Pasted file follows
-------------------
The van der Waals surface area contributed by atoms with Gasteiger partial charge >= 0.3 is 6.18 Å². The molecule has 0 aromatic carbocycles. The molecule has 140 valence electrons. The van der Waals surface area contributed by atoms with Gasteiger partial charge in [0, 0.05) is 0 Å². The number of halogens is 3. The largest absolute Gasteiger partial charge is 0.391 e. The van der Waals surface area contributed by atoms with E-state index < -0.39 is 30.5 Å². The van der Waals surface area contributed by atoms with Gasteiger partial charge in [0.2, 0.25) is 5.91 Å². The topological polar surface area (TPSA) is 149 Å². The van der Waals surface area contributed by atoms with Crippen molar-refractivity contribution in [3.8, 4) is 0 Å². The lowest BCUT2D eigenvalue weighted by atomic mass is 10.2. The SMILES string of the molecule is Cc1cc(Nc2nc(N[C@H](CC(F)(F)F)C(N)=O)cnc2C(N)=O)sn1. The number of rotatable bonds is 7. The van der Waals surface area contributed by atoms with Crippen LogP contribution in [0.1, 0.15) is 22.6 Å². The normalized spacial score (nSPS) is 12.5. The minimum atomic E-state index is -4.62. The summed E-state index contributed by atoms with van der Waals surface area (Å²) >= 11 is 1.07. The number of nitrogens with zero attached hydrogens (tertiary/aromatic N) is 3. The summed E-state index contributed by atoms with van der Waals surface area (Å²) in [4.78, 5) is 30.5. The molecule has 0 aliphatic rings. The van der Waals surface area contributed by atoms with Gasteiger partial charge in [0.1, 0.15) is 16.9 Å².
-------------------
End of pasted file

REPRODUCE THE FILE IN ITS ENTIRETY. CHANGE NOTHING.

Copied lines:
The van der Waals surface area contributed by atoms with Gasteiger partial charge >= 0.3 is 6.18 Å². The molecule has 0 aromatic carbocycles. The molecule has 140 valence electrons. The van der Waals surface area contributed by atoms with Gasteiger partial charge in [0, 0.05) is 0 Å². The number of halogens is 3. The largest absolute Gasteiger partial charge is 0.391 e. The van der Waals surface area contributed by atoms with E-state index < -0.39 is 30.5 Å². The van der Waals surface area contributed by atoms with Gasteiger partial charge in [0.2, 0.25) is 5.91 Å². The topological polar surface area (TPSA) is 149 Å². The van der Waals surface area contributed by atoms with Crippen molar-refractivity contribution in [3.8, 4) is 0 Å². The lowest BCUT2D eigenvalue weighted by atomic mass is 10.2. The SMILES string of the molecule is Cc1cc(Nc2nc(N[C@H](CC(F)(F)F)C(N)=O)cnc2C(N)=O)sn1. The number of rotatable bonds is 7. The van der Waals surface area contributed by atoms with Crippen LogP contribution in [0.1, 0.15) is 22.6 Å². The normalized spacial score (nSPS) is 12.5. The minimum atomic E-state index is -4.62. The summed E-state index contributed by atoms with van der Waals surface area (Å²) >= 11 is 1.07. The number of nitrogens with zero attached hydrogens (tertiary/aromatic N) is 3. The summed E-state index contributed by atoms with van der Waals surface area (Å²) in [4.78, 5) is 30.5. The molecule has 0 aliphatic rings. The van der Waals surface area contributed by atoms with Gasteiger partial charge in [0.1, 0.15) is 16.9 Å².